But carbon trading does not actually fulfill its stated goal of cutting global emissions, since the price of carbon remains too cheap to curb polluter behavior. The study “Carbon Trading—How It Works and Why It Fails” shows that carbon trading allows overall air pollution and climate change to continue to escalate.
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Filed under Actions / Protest, Carbon Trading, Climate Change, Ending the Era of Extreme Energy, False Solutions to Climate Change, Forests and Climate Change, Hydroelectric dams, Indigenous Peoples, Land Grabs, Latin America-Caribbean, REDD, UNFCCC, World Bank

Venezuelan authorities arrest suspect of murder of indigenous Yukpa leader

By Ryan Mallett-Outtrim, July 5, 2013. Source: Venezuelanalysis.com

Romero was an iconic advocate for indigenous land rights in Venezuela. Photo: Panorama

Romero was an iconic advocate for indigenous land rights in Venezuela. Photo: Panorama

A suspect in the murder of Yukpa chief Sabino Romero was arrested in Caracas on Wednesday, but according to interior minister Miguel Rodriguez Torres, more arrests could be made.

Speaking to state broadcaster VTV, Rodriguez stated that the suspect, identified as Angel Romero Bracho, may have been hired by ranchers to assassinate the indigenous land rights activist.

“According to the information we are handling, 400,000 bolivars were offered for the murder of the Chief Sabino Romero,” the minister told VTV on Thursday. Rodriguez also stated that six suspected collaborators in the murder are currently under investigation by the criminal investigation body CICPC and the national intelligence agency SEBIN.

An outspoken advocate for land rights for the indigenous Yukpa people, Romero had, prior to his death, been involved in an unresolved land dispute with cattle ranchers in the Sierra de Perijá, a mountainous region in the west of Venezuela.
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Political arrests in Oaxaca: The case of David Venegas, el Alebrije

By medianoche, April 1, 2013. Source: El Enemigo Común

david-venegas-detenido-226x300Not long ago, Oaxaca was ruled by a despot named Ulises Ruiz. He was accused of crimes against humanity committed against the teachers’ movement and the people who came out in solidarity with them.

That tyrant arrested countless political activists — members of collectives, organizations and communities who rose up against his crimes against humanity. Yet the arrests continue even though he’s no longer in office. Why so, if the new governor is of a different political party and still refers to his administration with the slogan “government of change”?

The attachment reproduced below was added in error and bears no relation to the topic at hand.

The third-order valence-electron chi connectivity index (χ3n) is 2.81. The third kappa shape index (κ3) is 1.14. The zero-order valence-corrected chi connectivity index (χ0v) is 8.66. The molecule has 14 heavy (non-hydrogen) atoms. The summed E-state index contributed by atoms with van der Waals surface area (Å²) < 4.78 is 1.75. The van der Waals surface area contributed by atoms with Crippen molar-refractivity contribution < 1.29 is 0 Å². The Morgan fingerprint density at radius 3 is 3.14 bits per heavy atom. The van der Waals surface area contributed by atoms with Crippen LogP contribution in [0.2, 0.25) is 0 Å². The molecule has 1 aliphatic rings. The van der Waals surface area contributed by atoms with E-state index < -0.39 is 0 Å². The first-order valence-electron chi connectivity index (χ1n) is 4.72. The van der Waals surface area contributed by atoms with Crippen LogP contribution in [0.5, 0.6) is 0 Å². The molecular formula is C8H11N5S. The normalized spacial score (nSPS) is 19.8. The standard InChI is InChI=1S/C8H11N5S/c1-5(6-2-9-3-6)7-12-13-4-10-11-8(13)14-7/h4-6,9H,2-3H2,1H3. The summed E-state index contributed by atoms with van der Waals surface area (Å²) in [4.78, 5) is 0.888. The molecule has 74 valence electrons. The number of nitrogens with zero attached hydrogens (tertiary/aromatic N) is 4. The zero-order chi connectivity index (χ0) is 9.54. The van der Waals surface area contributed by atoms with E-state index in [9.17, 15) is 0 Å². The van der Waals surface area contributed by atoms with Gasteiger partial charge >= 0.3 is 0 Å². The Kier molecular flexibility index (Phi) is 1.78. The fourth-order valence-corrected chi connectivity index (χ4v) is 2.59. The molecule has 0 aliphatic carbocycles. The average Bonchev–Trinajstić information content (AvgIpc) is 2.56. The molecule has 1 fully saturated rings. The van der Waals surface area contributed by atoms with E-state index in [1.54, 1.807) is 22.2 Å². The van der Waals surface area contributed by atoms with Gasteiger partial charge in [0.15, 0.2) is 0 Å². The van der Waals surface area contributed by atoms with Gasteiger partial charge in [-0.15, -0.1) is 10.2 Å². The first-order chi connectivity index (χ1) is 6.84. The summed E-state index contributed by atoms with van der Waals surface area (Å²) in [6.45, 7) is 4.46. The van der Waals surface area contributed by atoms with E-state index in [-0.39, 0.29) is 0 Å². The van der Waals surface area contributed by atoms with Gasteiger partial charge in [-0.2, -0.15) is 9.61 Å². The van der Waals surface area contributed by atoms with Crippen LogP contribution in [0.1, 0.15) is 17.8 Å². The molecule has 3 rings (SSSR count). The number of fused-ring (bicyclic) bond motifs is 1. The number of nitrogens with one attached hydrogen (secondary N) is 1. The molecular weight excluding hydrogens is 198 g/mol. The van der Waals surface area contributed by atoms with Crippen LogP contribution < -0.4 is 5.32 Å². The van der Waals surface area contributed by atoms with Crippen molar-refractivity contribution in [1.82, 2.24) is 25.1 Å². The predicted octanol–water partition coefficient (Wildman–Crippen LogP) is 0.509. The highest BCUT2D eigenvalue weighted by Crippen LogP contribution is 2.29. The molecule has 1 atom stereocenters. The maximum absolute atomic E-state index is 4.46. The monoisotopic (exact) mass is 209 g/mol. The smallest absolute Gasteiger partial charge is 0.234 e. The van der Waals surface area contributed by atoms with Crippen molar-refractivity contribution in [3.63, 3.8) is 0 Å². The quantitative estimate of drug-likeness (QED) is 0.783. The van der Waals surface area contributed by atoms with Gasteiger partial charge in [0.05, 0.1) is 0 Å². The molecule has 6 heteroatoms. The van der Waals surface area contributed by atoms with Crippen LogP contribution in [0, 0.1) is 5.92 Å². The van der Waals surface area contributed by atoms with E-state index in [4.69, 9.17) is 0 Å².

The name of the current ruler is Gabino Cué. As was formerly the case, he tolerates groups of gunmen who ruthlessly attack townspeople resisting the enormous wind energy projects on the Isthmus of Tehuantepec. During his term of office, murders have gone unpunished against people opposing mining taking place without community consent.

The arrest of David Venegas last March 28, along with Feliciano Efrén Hernández Pablo, is just one example of how political repression is still taking place in Oaxaca.
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Green activists face grave threat as death toll doubles in a decade

By Fred Pearce, February 21, 2013

The activist Sombath Somphone disappeared in Vientiane in December 2011. Photo: Somphone Family/AFP/Getty Images

The activist Sombath Somphone disappeared in Vientiane in December 2011. Photo: Somphone Family/AFP/Getty Images

Where is Sombath Somphone? With every day that passes, the fate of one of south-east Asia’s most high-profile environmental activists, who was snatched from the streets of Laos in December, becomes more worrisome.

His case has been raised by the State Department and countless NGOs around the world. But the authorities in Laos have offered no clue as to what happened after Sombath was stopped at a police checkpoint on a Saturday afternoon in the Lao capital of Vientiane as he returned home from his office. It looks increasingly like state kidnap — or worse, if recent evidence of the state-sponsored killings of environmental campaigners in other countries is anything to go by.

Personal danger is not what most environmentalists have in mind when they take up the cause of protecting nature and the people who rely on it in their daily lives. But from Laos to the Philippines to Brazil, the list of environmentalists who have paid for their activism with their lives is growing. It is a grim toll, especially in the last year.

One of the most grisly cases occurred last year in Rio de Janeiro on the final day of the Rio+20 Earth Summit. On the afternoon of June 22, delegates from throughout the world — me included — were preparing to leave for the airport as Almir Nogueira de Amorim and his friend João Luiz Telles Penetra were setting sail for a fishing trip in the city’s Guanabara Bay.
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Filed under Actions / Protest, Climate Change, Illegal logging, Latin America-Caribbean, Political Repression, Rio+20